Land managers typically make post hoc assessments of the effectiveness of fuel reduction burning (FRB), but often lack a rigorous sampling framework. A general, but untested, assumption is that variability in soil and fuel properties increases from small (∼1 m) to large spatial scales (∼10–100 km). Based on a recently published field-based sampling scheme, we addressed the following questions: (i) How much variability is captured in measurements collected at different spatial scales? (ii) What is the optimal number of sampling plots required for statistically robust characterisation of burnt areas? (iii) How can land managers improve their assessment of the effectiveness of FRB? We found that measurement variability does not increase with scale for all fuel components. Results showed that coarse woody debris is as variable at the small scale (plot, m) as it is at the landscape scale (km). For certain fuel components, such as litter biomass (in unburnt areas), overstorey biomass and leaf area, and soil properties such as total carbon and total nitrogen, samples taken at the small (plot) scale were indicative of variation at the larger scale of an individual FRB and more broadly across the landscape.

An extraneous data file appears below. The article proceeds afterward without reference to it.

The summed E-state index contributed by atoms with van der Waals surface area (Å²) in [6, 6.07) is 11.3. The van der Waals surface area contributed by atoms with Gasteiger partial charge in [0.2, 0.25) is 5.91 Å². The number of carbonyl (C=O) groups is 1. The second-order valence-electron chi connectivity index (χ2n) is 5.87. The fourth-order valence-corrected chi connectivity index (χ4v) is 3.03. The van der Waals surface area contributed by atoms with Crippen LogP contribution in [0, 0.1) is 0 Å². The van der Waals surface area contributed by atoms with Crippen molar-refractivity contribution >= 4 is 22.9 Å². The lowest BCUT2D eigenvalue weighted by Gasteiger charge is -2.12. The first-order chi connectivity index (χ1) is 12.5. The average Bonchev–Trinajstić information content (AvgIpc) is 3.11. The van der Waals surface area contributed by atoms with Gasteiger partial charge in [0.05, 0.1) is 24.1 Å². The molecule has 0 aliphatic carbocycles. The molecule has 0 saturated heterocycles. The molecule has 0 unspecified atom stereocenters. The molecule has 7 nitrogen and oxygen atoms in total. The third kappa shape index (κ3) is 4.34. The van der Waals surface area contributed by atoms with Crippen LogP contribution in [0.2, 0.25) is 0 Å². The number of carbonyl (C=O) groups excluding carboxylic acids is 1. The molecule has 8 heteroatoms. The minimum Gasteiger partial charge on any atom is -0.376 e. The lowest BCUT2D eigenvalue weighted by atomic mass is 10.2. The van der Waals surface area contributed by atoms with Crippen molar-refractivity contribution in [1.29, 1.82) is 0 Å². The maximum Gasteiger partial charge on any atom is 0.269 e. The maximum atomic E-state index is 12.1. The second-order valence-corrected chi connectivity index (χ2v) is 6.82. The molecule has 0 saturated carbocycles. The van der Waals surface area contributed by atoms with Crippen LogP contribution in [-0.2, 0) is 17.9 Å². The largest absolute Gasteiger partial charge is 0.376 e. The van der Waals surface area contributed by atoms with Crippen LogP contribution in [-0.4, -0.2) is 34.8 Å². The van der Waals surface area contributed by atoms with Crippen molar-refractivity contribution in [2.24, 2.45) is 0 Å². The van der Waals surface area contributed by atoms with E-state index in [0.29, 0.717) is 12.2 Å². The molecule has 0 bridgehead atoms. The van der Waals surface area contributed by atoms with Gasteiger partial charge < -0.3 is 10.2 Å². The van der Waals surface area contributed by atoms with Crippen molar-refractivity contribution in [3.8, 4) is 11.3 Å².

We then tested the hypothesis that site stratification can reduce variability between sampling plots and as a consequence will reduce the required number of sampling plots. To test this hypothesis we used Landsat Normalized Difference Vegetation Index (NDVI) across areas treated with FRB and compared the number of sampling plots required to estimate mean fuel biomass with and without stratification. Stratification of burnt areas using remotely sensed vegetation indices reduced the number of sampling plots required. We provide a model of green biomass from Landsat NDVI and make recommendations on how sampling schemes can be improved for assessment of fuel reduction burning.